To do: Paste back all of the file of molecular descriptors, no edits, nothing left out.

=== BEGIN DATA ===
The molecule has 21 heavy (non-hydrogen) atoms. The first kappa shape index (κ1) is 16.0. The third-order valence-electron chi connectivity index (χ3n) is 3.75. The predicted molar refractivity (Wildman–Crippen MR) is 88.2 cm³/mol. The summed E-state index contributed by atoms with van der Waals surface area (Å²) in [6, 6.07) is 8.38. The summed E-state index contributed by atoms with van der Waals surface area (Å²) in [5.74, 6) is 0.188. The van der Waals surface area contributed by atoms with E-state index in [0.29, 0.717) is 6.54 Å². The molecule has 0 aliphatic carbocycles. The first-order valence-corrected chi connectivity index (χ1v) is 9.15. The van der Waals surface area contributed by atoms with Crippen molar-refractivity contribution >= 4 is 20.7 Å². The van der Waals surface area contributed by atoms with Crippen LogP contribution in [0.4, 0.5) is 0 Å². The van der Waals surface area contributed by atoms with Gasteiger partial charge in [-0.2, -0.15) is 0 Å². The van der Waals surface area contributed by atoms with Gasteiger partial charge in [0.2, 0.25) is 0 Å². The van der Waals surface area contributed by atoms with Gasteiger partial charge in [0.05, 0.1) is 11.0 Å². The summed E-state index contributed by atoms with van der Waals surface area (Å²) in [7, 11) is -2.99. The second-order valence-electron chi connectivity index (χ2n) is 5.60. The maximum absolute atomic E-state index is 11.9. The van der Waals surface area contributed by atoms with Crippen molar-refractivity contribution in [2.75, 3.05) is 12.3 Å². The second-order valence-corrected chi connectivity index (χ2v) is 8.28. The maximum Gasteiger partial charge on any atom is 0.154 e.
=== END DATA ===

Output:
The molecule has 21 heavy (non-hydrogen) atoms. The first kappa shape index (κ1) is 16.0. The third-order valence-electron chi connectivity index (χ3n) is 3.75. The predicted molar refractivity (Wildman–Crippen MR) is 88.2 cm³/mol. The summed E-state index contributed by atoms with van der Waals surface area (Å²) in [6, 6.07) is 8.38. The summed E-state index contributed by atoms with van der Waals surface area (Å²) in [5.74, 6) is 0.188. The van der Waals surface area contributed by atoms with E-state index in [0.29, 0.717) is 6.54 Å². The molecule has 0 aliphatic carbocycles. The first-order valence-corrected chi connectivity index (χ1v) is 9.15. The van der Waals surface area contributed by atoms with Crippen molar-refractivity contribution >= 4 is 20.7 Å². The van der Waals surface area contributed by atoms with Crippen LogP contribution in [0.4, 0.5) is 0 Å². The van der Waals surface area contributed by atoms with Gasteiger partial charge in [-0.2, -0.15) is 0 Å². The van der Waals surface area contributed by atoms with Gasteiger partial charge in [0.2, 0.25) is 0 Å². The van der Waals surface area contributed by atoms with Gasteiger partial charge in [0.05, 0.1) is 11.0 Å². The summed E-state index contributed by atoms with van der Waals surface area (Å²) in [7, 11) is -2.99. The second-order valence-electron chi connectivity index (χ2n) is 5.60. The maximum absolute atomic E-state index is 11.9. The van der Waals surface area contributed by atoms with Crippen molar-refractivity contribution in [2.75, 3.05) is 12.3 Å². The second-order valence-corrected chi connectivity index (χ2v) is 8.28. The maximum Gasteiger partial charge on any atom is 0.154 e.